[5] The words here quoted rather inaccurately are apparently taken from or at least suggested by a passage in a constitution of Benedict XIV issued (1742) to put an end to the complicated dispute concerning the Chinese rites, which had gone on for over a century (cf. MacCaffrey, History of the Catholic Church from the Renaissance , etc., vol. i, pp, 264-266). The decisions of the Holy See on the matter were in every case accepted with unquestioning obedience by the head Superiors of the Society, who urged their subjects in distant China to obey them promptly and fully. Some of the Jesuit missionaries in China, however [as well as others not belonging to the Society), feared that disastrous results would follow for the missions if the condemnation of the Chinese rites were strictly enforccd and protested too strongly against it. In the Constitution these missionaries are rebuked severly by the Pope. There was no question even in their case of formal disobedience much less of any charge against the Society as a whole, which was, in fact again and again praised and endowed with the greatest privileges by this very Pope—Benedict XIV.

[8] This Statement is fully dealt with in the author's letter of reply. [9] Father Lainez, so well known to students of Ecclesiastical history in connection with the Council of Trent, died in 1565, nearly two centuries before he drew up, as here asserted, the Constitution of the CLermont Chapter!!

[10] This whole account in as far as it implies any connection of the Society of Jesus with Freemasonry, or any opposition between the former and the Holy See is purely mythical. The implication that the Popes in the eighteenth century aimed at a world-wide extension of their temporal sovereignity and tried to utilise Freemasonry for the purpose, is manifestly false and indeed fantastic.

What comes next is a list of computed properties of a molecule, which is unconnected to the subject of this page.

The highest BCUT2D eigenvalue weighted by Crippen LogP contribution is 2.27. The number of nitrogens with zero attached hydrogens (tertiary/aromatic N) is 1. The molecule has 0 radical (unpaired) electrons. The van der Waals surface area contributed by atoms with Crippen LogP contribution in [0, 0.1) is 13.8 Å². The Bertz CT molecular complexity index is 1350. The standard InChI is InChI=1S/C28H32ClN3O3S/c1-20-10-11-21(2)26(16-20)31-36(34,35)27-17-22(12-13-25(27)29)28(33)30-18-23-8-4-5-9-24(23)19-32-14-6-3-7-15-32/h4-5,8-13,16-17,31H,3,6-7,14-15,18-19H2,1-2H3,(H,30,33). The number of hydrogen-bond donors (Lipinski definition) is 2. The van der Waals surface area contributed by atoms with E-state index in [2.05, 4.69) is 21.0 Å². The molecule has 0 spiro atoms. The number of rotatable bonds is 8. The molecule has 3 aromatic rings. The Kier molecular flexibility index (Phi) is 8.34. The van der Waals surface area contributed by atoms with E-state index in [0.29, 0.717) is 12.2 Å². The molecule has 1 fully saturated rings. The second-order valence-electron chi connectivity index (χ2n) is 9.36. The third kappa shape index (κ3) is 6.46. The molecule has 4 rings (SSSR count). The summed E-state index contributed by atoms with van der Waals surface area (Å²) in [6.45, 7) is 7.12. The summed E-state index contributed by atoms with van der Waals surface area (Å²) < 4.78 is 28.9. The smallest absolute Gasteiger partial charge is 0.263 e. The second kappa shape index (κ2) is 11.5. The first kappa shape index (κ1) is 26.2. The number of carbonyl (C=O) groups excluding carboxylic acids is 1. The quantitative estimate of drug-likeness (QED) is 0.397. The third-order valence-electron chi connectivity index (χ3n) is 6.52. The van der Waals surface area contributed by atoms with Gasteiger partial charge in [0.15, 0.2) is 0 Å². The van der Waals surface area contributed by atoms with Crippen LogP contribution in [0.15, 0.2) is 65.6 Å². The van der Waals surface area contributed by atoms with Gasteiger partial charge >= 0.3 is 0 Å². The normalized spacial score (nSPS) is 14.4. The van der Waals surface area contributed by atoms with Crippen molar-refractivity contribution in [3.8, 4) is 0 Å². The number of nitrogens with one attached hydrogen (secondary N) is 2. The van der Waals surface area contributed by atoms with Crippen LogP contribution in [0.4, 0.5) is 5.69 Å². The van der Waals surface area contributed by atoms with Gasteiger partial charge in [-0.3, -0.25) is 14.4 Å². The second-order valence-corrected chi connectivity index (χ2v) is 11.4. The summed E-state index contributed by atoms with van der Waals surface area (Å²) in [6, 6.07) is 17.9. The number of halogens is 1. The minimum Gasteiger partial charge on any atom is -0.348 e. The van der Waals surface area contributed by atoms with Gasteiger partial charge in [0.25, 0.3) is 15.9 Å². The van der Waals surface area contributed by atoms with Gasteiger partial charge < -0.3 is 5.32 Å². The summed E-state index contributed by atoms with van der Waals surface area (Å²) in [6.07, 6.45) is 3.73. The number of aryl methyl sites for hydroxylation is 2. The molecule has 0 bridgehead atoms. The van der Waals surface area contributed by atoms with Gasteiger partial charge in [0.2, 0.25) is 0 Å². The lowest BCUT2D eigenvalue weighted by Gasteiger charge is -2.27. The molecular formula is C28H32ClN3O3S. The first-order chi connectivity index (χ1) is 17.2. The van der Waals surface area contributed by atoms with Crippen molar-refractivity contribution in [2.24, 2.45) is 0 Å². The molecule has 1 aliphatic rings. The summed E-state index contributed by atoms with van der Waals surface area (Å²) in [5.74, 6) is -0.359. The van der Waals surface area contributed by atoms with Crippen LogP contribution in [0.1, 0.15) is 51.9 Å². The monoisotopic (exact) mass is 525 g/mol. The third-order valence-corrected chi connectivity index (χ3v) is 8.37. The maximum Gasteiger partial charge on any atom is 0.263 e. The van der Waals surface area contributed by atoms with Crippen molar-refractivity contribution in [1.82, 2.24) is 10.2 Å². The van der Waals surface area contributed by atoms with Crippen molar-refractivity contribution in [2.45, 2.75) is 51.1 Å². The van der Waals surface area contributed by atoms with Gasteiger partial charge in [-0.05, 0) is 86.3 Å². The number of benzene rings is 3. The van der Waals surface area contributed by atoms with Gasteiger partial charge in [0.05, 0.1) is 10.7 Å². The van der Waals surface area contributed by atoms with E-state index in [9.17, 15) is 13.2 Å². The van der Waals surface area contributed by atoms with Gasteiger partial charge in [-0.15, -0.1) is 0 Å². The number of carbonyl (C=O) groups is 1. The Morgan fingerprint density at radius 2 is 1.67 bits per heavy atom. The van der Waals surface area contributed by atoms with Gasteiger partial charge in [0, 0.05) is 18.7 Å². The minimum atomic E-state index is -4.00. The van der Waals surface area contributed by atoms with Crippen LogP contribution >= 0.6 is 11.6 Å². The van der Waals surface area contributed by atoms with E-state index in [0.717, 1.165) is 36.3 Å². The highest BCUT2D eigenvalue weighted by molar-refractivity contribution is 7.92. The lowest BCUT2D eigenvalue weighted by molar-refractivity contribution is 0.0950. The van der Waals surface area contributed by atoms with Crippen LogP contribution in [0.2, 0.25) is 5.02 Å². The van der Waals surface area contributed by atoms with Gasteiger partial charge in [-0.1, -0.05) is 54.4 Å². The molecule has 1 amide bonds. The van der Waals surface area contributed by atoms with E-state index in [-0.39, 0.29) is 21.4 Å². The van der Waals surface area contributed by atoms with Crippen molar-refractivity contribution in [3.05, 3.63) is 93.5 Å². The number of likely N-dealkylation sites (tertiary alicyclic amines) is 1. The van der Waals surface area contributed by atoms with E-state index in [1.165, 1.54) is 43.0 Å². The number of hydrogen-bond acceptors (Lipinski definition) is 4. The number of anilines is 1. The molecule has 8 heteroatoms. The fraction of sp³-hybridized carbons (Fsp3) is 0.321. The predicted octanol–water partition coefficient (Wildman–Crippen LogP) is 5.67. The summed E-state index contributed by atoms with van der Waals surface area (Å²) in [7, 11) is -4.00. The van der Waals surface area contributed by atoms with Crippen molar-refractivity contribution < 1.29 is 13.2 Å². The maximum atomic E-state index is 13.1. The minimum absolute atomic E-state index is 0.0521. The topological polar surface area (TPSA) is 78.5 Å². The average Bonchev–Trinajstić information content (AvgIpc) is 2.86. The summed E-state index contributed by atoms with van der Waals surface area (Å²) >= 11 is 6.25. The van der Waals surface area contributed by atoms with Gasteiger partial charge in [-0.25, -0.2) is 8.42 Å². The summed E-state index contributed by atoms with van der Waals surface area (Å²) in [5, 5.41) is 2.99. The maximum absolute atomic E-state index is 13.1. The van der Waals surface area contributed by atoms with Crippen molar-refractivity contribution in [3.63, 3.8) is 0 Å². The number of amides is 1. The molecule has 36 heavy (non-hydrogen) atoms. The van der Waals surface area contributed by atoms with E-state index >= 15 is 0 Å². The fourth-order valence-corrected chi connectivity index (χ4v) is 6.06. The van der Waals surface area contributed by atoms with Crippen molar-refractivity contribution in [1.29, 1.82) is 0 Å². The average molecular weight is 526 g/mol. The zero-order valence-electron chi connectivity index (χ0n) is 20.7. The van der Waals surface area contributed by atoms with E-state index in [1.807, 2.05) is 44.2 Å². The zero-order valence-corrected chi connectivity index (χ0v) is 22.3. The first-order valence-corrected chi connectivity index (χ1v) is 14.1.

The connection alleged between the Masonic Order known as the "Clermont Chapter" and the Jesuit College of Clermont illustrates very aptly the recklessness and uncritical character of the statements of Masonic apologists in dealing with their opponents. Here are the facts of the case:—

The oldest and most celebrated of the Jesuit Colleges in France was the College de Clermont in Paris. Its first foundation dates from 1550. when the Mgr. du Prat, Bishop of Clermont in Auvergne, handed over his Paris residence, then known as the "Hotel de Clermont" to the Fathers of the Society of Jesus for a college residence. This was the origin of the name, Clermont, by which the college was always known, even after its transference from the Hotel de Clermont to a different part of the city. The college never had any connection with the town of Clermont, which was some 150 miles away.